Gregory IX Approving the Decretals Raphael Buy Art Prints Now
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Tom Gurney BSc (Hons) is an art history expert with over 20 years experience
Published on June 19, 2020 / Updated on October 14, 2023
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Towards the end of Raphael’s short career, he created a number of works for the Pope at the time, Pope Julius II

One of those was a fresco completed in 1511 titled Gregory IX Approving the Decretals. It can be seen in the Stanza della Segnatura in the Vatican.

Fresco of Gregory IX Approving the Decretals - In 1511 Raphael created the fresco showing the 13th-century scene of Pope Gregory IX Approving the Decretals. The fresco shows the power of the Roman Catholic Church. By the year 1230, many different collections were home to canon law. Pope Gregory gave St. Raymond de Penafort the task of sorting it all into a single collection of canon law.

In the scene, we see Pope Gregory accepting and reviewing the Decretals received from St. Raymond de Penafort, his chaplain and confessor. This new single collection became known as the Liber extra. Pope Gregory ruled that only the new collection should be recognised and used at universities.

In the fresco, Raphael opted to include figures from his era rather than of the time of Pope Gregory. He uses a portrait of his patron, Pope Julius II, in place of Pope Gregory IX. Of the other figures in the scene, two of the cardinals beside the pope are that of Giovanni de' Medici and Alessandro Farnese. They were later to become Pope’s Leo X and Paul III.

Raphael is just one of a number of famous artists to have been tasked with painting portraits of key figures, be it Popes, Kings, Queens or other noblemen or women. Hans Holbein for example is well known for his paintings of Henry VIII. Charles VI and Odette de Champdivers by Eugene Delacroix, Charles IV of Spain and His Family by Francisco de Goya, Portrait of Pope Innocent X by Diego Velazquez and Anna of Austria by Peter Paul Rubens are also all worthy of note.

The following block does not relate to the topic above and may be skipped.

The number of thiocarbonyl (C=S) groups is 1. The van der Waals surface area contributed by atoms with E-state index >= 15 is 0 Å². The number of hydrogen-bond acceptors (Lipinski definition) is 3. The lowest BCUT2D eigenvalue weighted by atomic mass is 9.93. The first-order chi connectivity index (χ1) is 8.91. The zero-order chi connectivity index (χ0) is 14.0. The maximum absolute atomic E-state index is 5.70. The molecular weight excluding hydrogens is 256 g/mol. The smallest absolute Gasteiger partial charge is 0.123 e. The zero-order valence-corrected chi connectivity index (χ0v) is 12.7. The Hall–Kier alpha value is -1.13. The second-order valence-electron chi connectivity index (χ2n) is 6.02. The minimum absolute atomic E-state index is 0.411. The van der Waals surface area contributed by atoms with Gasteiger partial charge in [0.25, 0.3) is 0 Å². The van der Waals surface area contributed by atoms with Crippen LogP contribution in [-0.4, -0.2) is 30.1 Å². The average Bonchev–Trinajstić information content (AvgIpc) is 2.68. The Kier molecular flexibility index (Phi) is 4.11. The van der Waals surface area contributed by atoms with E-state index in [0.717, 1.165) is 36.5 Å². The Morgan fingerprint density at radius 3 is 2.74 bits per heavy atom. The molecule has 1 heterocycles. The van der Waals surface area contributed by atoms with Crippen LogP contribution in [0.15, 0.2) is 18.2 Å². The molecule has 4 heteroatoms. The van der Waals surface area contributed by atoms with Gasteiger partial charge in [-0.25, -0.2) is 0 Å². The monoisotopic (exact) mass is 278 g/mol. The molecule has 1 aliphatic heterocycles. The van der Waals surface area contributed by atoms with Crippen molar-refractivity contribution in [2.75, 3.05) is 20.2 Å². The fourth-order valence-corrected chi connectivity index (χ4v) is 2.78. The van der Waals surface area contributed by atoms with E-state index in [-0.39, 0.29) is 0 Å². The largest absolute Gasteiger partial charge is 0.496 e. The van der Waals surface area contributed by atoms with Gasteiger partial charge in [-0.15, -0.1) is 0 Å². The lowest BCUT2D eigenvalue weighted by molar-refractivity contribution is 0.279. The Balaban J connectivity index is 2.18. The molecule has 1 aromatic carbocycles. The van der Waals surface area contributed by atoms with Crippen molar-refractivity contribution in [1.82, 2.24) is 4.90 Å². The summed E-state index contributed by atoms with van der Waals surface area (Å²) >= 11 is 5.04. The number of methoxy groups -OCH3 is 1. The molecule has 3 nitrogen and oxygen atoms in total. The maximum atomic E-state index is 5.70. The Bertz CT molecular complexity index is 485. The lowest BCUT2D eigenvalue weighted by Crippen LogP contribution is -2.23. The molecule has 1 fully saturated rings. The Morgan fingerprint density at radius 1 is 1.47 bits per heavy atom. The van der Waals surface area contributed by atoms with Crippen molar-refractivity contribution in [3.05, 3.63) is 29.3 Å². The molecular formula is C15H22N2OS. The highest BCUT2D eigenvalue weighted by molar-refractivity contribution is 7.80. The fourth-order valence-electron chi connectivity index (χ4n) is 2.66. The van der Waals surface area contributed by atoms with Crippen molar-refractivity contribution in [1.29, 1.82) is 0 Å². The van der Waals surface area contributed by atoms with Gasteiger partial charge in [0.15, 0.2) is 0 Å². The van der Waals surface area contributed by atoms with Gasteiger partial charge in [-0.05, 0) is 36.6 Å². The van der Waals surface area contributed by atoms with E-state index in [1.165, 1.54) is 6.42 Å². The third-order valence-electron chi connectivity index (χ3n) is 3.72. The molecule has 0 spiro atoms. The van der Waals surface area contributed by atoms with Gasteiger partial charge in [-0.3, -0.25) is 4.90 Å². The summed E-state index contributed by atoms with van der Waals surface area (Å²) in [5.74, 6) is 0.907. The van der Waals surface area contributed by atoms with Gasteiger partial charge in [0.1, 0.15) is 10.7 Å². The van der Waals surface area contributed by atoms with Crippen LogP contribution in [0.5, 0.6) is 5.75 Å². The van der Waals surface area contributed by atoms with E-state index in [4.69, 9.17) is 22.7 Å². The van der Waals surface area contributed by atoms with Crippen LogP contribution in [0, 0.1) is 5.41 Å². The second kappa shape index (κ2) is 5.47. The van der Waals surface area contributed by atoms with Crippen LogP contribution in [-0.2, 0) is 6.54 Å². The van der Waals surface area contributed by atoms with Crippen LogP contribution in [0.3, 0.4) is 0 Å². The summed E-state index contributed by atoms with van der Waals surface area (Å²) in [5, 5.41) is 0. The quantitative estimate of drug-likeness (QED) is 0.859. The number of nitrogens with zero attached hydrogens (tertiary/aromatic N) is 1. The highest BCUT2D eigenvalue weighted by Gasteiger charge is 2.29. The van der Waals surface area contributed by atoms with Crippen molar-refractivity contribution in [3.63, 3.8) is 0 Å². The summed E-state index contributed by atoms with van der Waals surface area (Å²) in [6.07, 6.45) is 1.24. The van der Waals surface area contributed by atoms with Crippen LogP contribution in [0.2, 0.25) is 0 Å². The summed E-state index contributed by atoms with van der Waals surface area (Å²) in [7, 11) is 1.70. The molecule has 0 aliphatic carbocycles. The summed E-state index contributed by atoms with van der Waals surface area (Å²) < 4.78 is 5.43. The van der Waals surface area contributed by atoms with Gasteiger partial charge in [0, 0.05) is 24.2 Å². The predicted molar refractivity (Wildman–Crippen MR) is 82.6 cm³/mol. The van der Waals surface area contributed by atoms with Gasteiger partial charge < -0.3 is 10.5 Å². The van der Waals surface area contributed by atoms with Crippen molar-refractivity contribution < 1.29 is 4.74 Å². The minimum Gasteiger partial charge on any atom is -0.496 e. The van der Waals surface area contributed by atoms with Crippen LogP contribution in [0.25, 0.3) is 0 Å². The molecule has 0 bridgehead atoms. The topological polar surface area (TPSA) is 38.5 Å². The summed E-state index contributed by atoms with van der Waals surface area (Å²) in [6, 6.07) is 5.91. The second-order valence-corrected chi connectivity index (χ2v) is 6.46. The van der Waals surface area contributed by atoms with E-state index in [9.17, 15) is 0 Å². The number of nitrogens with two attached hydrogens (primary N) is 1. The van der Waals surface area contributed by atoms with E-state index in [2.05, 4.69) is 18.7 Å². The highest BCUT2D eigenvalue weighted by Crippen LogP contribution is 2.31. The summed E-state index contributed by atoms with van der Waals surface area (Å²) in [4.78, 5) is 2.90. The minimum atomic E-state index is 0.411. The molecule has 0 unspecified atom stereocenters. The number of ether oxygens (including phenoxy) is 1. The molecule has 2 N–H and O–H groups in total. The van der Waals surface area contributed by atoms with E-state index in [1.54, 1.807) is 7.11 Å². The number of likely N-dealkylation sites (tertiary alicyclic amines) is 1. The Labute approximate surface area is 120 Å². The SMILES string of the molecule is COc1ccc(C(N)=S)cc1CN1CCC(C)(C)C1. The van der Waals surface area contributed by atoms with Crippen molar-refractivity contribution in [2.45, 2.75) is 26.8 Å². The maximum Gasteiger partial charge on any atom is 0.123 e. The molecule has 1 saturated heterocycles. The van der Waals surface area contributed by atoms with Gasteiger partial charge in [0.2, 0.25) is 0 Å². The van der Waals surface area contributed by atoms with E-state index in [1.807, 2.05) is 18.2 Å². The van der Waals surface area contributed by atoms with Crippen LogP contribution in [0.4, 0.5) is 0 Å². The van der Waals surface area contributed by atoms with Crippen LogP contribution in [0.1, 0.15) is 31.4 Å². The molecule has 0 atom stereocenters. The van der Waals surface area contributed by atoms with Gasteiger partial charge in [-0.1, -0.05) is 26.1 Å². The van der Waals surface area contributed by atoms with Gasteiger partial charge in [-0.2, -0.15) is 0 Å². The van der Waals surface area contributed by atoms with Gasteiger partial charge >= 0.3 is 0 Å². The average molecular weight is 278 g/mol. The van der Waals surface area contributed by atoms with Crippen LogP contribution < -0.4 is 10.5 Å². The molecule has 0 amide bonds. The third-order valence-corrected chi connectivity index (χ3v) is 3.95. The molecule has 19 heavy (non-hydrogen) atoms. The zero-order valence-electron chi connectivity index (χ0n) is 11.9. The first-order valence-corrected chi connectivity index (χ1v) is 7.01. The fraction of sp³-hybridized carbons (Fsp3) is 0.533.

Raphael's Roman Period - In the final years of Raphael's short life, Pope Julius II invited him to come to Rome. It was to be a time that would become known as Raphael’s Roman period. The Pope commissioned Raphael to paint a number of frescoes in his private rooms in the Vatican.

The first room completed was the Stanza della Segnatura (Room of Signatures) in 1511. Each wall in the room deals with a specific theme.

The south wall of the room deals with Jurisprudence. It was on this wall that Raphael created two medium frescos. The fresco on the left-hand side of the wall shows the Emperor Justinian handing the Pandects to Trebonianus.

It represents the civil law of the secular state. The second fresco on the right is the scene of Pope Gregory IX Approving the Decretals. It deals with the issue of canon law of the church. Some say that the frescoes in the Stanza della Segnatura were Raphael's greatest works.